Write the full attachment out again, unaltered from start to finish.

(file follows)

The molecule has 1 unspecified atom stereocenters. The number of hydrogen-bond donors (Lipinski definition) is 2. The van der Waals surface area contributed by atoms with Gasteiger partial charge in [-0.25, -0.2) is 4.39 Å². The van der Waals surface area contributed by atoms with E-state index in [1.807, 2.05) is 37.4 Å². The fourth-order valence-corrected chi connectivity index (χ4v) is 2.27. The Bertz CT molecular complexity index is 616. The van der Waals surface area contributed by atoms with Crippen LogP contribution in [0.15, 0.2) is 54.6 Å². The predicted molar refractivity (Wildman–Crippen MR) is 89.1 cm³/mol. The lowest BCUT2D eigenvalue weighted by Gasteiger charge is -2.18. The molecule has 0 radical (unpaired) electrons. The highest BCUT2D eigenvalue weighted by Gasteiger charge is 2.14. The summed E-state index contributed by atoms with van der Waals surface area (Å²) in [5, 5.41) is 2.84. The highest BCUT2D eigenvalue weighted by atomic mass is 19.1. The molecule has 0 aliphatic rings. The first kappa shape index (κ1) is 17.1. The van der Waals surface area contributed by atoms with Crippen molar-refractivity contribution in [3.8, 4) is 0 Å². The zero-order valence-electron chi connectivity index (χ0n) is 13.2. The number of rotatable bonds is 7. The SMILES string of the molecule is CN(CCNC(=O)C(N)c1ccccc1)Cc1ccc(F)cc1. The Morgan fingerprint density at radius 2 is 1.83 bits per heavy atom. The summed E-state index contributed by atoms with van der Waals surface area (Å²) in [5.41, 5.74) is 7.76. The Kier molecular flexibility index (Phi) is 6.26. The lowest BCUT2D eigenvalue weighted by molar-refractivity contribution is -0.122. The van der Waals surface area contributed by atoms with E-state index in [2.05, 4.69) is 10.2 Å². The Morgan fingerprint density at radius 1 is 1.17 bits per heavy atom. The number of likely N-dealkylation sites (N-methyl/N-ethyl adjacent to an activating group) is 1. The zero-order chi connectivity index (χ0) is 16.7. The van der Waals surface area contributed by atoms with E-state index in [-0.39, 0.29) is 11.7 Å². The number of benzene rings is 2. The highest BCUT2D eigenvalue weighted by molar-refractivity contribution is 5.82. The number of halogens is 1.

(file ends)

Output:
The molecule has 1 unspecified atom stereocenters. The number of hydrogen-bond donors (Lipinski definition) is 2. The van der Waals surface area contributed by atoms with Gasteiger partial charge in [-0.25, -0.2) is 4.39 Å². The van der Waals surface area contributed by atoms with E-state index in [1.807, 2.05) is 37.4 Å². The fourth-order valence-corrected chi connectivity index (χ4v) is 2.27. The Bertz CT molecular complexity index is 616. The van der Waals surface area contributed by atoms with Crippen LogP contribution in [0.15, 0.2) is 54.6 Å². The predicted molar refractivity (Wildman–Crippen MR) is 89.1 cm³/mol. The lowest BCUT2D eigenvalue weighted by Gasteiger charge is -2.18. The molecule has 0 radical (unpaired) electrons. The highest BCUT2D eigenvalue weighted by Gasteiger charge is 2.14. The summed E-state index contributed by atoms with van der Waals surface area (Å²) in [5, 5.41) is 2.84. The highest BCUT2D eigenvalue weighted by atomic mass is 19.1. The molecule has 0 aliphatic rings. The first kappa shape index (κ1) is 17.1. The van der Waals surface area contributed by atoms with Crippen molar-refractivity contribution in [3.8, 4) is 0 Å². The zero-order valence-electron chi connectivity index (χ0n) is 13.2. The number of rotatable bonds is 7. The SMILES string of the molecule is CN(CCNC(=O)C(N)c1ccccc1)Cc1ccc(F)cc1. The Morgan fingerprint density at radius 2 is 1.83 bits per heavy atom. The summed E-state index contributed by atoms with van der Waals surface area (Å²) in [5.41, 5.74) is 7.76. The Kier molecular flexibility index (Phi) is 6.26. The lowest BCUT2D eigenvalue weighted by molar-refractivity contribution is -0.122. The van der Waals surface area contributed by atoms with E-state index in [2.05, 4.69) is 10.2 Å². The Morgan fingerprint density at radius 1 is 1.17 bits per heavy atom. The number of likely N-dealkylation sites (N-methyl/N-ethyl adjacent to an activating group) is 1. The zero-order chi connectivity index (χ0) is 16.7. The van der Waals surface area contributed by atoms with E-state index in [-0.39, 0.29) is 11.7 Å². The number of benzene rings is 2. The highest BCUT2D eigenvalue weighted by molar-refractivity contribution is 5.82. The number of halogens is 1.